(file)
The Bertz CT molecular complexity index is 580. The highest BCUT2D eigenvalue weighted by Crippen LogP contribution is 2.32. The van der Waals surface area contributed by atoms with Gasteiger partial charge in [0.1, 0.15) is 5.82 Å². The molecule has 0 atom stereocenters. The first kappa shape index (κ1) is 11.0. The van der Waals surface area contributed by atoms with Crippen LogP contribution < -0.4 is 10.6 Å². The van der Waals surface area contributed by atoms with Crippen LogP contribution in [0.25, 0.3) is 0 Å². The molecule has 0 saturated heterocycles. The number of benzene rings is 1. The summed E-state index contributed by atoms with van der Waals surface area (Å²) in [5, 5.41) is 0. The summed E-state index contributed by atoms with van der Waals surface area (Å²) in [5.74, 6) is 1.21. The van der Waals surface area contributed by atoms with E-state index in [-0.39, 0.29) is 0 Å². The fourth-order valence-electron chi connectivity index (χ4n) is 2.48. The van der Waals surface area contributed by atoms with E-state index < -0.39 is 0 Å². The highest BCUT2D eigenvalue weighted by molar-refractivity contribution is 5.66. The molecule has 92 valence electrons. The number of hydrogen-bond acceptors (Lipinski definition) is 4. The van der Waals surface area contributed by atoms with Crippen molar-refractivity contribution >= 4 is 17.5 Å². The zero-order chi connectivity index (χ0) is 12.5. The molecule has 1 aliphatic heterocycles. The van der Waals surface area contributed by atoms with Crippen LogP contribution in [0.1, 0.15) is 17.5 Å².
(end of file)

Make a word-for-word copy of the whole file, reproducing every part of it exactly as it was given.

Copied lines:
The Bertz CT molecular complexity index is 580. The highest BCUT2D eigenvalue weighted by Crippen LogP contribution is 2.32. The van der Waals surface area contributed by atoms with Gasteiger partial charge in [0.1, 0.15) is 5.82 Å². The molecule has 0 atom stereocenters. The first kappa shape index (κ1) is 11.0. The van der Waals surface area contributed by atoms with Crippen LogP contribution < -0.4 is 10.6 Å². The van der Waals surface area contributed by atoms with Crippen LogP contribution in [0.25, 0.3) is 0 Å². The molecule has 0 saturated heterocycles. The number of benzene rings is 1. The summed E-state index contributed by atoms with van der Waals surface area (Å²) in [5, 5.41) is 0. The summed E-state index contributed by atoms with van der Waals surface area (Å²) in [5.74, 6) is 1.21. The van der Waals surface area contributed by atoms with E-state index in [-0.39, 0.29) is 0 Å². The fourth-order valence-electron chi connectivity index (χ4n) is 2.48. The van der Waals surface area contributed by atoms with E-state index < -0.39 is 0 Å². The highest BCUT2D eigenvalue weighted by molar-refractivity contribution is 5.66. The molecule has 92 valence electrons. The number of hydrogen-bond acceptors (Lipinski definition) is 4. The van der Waals surface area contributed by atoms with Crippen molar-refractivity contribution >= 4 is 17.5 Å². The zero-order chi connectivity index (χ0) is 12.5. The molecule has 1 aliphatic heterocycles. The van der Waals surface area contributed by atoms with Crippen LogP contribution in [0.1, 0.15) is 17.5 Å².